Recorded May 24
“Step into the circle if you’ve lost a parent.”
Lori steps into the circle. I notice she is crying, this woman who keeps a straight face and chooses her words cautiously and uses them sparingly. I step into the circle too, as do a handful of other women in the prison classroom.
“Say your name, which parent passed away and how long ago.”
I state the facts, devoid of memory or feeling.
“Katie. My mom. 25 years ago.”
I watch Lori's hands, which keep leaving her sides, like a nervous tick, to swipe at the tears running down her cheeks.
The other women in the circle share of their losses, and then it is Lori's turn.
"Lori. My dad. Tuesday."
It is Thursday.
Her words hang in the air and, for a moment, we are all like statues. Then the woman to Lori's right places a hand on Lori's back and rubs a slow circle. It undoes something inside, and a sob escapes Lori before her hands can cover her mouth.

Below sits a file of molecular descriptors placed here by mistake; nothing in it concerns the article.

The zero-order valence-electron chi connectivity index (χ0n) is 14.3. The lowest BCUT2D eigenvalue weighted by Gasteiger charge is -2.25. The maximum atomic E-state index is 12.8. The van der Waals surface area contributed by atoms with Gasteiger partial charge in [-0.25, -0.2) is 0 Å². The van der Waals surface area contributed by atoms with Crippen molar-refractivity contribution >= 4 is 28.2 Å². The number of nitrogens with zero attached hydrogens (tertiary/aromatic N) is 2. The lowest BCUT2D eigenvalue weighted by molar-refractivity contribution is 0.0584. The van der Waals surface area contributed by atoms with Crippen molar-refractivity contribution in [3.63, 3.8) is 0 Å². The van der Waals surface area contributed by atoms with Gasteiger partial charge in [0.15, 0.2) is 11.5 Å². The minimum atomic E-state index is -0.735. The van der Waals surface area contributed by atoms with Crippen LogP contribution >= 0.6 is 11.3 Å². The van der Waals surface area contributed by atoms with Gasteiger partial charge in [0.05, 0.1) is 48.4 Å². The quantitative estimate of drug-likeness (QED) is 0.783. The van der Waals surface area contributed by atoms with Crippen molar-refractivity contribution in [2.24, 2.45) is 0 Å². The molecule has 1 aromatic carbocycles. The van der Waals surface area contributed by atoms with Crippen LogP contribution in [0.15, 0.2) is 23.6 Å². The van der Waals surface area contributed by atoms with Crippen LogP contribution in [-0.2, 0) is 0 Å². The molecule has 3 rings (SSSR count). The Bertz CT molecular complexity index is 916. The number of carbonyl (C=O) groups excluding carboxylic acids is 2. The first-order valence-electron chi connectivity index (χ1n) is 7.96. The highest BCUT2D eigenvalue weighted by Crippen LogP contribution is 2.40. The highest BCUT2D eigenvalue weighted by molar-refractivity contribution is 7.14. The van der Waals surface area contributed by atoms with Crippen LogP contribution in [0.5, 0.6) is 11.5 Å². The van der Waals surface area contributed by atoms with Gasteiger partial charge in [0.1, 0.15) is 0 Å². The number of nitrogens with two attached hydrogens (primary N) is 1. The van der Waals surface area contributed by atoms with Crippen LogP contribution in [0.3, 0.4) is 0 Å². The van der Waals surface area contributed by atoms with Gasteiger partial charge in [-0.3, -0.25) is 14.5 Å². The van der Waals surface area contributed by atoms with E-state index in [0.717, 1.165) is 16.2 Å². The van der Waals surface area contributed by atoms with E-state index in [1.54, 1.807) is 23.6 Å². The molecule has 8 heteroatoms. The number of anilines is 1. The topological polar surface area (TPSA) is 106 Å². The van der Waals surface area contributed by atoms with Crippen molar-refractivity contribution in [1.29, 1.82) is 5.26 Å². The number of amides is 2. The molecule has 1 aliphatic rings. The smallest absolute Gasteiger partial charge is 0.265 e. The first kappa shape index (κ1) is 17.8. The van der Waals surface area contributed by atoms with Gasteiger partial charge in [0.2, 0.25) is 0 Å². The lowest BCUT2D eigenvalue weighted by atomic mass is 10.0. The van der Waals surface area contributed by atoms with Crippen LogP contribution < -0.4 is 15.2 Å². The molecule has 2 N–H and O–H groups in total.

In this moment, I remember my own grief. I can feel the weight of it in my chest. I can feel it catching in my throat. But I do not fear of drowning in it. Instead, I welcome it like an old friend, grateful to be reconnecting after all these years.